Plaintiff winery licensed the MARILYN MONROE name and likeness from the Monroe licensing entity, and sold wine under the MARILYN MONROE brand for many years, displaying a succession of images of Marilyn on its labels, over the years. At one point it also licensed the copyright in a famous nude photograph of Marilyn on Red Velvet, from the photographer (historical aside – nude photos used to be scandalous) and sold wine with the photo on the label. The photographer terminated the license and then licensed the photo to Defendant, a different winery, which reproduced the photo on its label. Plaintiff sues on trademark infringement for use of a photo that it can no longer use, but defendant can.
As discussed here by Prof Patry, plaintiff prevails. Even though defendant utilized the work under a valid copyright license, such use created a likelihood of confusion with plaintiff’s trade dress, which consisted in part of the likeness of Marilyn on the label. The good professor questions the decision, noting the paradox that the plaintiff could prohibit the use of an image by the rightful owner, when itself could not use that image.
I’ve been emailing and phoning Bill this week about this paradox, and I think we pretty much agree now that the decision is ok. I guess I would phrase it this way – the bundle of rights that is a trademark, contains a negative right to prohibit all those usages that would create the likeihood of confusion but the bundle of positive rights is not identical – the trademark owner cannot use all similar images to its own, if it does not own copyright in them.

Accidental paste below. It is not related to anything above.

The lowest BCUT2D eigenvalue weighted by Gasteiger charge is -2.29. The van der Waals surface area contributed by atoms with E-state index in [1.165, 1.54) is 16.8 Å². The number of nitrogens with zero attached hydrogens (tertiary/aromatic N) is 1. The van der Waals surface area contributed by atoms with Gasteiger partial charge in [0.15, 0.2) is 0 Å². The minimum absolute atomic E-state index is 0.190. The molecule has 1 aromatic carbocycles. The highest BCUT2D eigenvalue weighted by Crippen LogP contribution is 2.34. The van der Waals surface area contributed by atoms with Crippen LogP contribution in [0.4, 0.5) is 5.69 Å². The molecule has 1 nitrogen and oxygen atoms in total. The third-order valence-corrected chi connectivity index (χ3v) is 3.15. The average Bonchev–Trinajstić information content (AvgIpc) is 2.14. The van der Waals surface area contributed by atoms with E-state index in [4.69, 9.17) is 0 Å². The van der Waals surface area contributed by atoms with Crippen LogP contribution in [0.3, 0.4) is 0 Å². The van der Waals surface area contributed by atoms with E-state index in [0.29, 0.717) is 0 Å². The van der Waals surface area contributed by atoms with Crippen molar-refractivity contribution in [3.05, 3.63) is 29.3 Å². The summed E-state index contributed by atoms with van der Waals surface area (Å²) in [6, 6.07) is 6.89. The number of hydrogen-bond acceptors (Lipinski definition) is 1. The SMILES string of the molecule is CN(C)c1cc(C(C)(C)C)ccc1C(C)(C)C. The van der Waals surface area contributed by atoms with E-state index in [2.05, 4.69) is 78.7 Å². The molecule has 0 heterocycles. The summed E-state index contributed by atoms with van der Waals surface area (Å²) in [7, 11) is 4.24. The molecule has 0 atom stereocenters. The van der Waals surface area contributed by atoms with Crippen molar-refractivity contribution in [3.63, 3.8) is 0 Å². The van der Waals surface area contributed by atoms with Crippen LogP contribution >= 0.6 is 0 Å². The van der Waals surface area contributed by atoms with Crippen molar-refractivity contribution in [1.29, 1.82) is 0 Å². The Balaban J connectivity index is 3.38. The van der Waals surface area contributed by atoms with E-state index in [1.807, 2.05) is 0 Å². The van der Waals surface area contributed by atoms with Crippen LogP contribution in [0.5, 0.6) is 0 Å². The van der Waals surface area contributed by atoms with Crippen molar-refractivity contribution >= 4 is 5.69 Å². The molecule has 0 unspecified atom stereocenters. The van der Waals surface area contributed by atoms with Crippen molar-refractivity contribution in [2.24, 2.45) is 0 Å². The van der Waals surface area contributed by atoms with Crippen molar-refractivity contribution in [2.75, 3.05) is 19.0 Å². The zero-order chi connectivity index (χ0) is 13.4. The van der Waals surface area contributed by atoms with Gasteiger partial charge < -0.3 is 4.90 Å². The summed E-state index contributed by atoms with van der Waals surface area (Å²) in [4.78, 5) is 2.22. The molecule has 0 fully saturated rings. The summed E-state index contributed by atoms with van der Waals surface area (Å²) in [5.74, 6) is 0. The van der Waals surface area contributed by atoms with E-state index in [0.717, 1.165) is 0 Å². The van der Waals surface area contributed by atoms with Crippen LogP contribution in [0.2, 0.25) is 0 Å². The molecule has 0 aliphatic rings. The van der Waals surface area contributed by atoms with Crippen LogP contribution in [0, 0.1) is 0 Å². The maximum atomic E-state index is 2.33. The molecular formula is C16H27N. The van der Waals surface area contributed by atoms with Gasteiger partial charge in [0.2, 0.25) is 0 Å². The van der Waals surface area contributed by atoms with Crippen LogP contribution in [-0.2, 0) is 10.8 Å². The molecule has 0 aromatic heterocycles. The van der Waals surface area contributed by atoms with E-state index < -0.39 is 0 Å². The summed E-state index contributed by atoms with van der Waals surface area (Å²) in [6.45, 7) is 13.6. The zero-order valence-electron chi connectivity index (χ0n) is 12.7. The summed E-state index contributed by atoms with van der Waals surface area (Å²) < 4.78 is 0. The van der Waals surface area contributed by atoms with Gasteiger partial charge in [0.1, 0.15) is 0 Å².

Example: Coca Cola has by now built up strong rights in the use of polar bears as trademarks for Coke. I might create a polar bear and own valid copyright in it – except that I cannot use it as a trademark for soda if it creates a likelihood of confusion with Coke’s trademark rights (and, Coke cannot use an image of a polar bear that infringes my copyright in my polar bear).
So the scope of protection for a ‘fluid’ trademark can be hard to articulate with precision. Take images that have been updated many times over the years, such as the BETTY CROCKER or AUNT JEMIMA logos. Some of these images have been modified so any times that, from a copyright point of view, had they been independently created, the first in the series might not infringe the copyright in the last of the series (see the series of Betty Crocker images below, for example).
One would have to do a likelihood of confusion analyis of the marks still in use, a copyright analysis of images no longer in use, as well a ‘residual goodwill’ analysis of logos no longer in use, to identify all the potential images that would infringe the trademark rights in this ‘series’ of marks. I’ll call the totality of the prohibited usages the negative penumbra.
However, within that negative penumbra may be certain images in which third parties lawfully own the copyright, for example because it was an artistic work that makes fair use of the protected image.
It would seem therefore that the ‘positive penumbra’ of trademark rights would be smaller than the negative penumbra, as the trademark owner would not itself be able to use those images without the permission of the copyright owner – the Red Velvet Marilyn photo being one such example.
Berry Croker image from here.
‘Home Cookin’ image from here.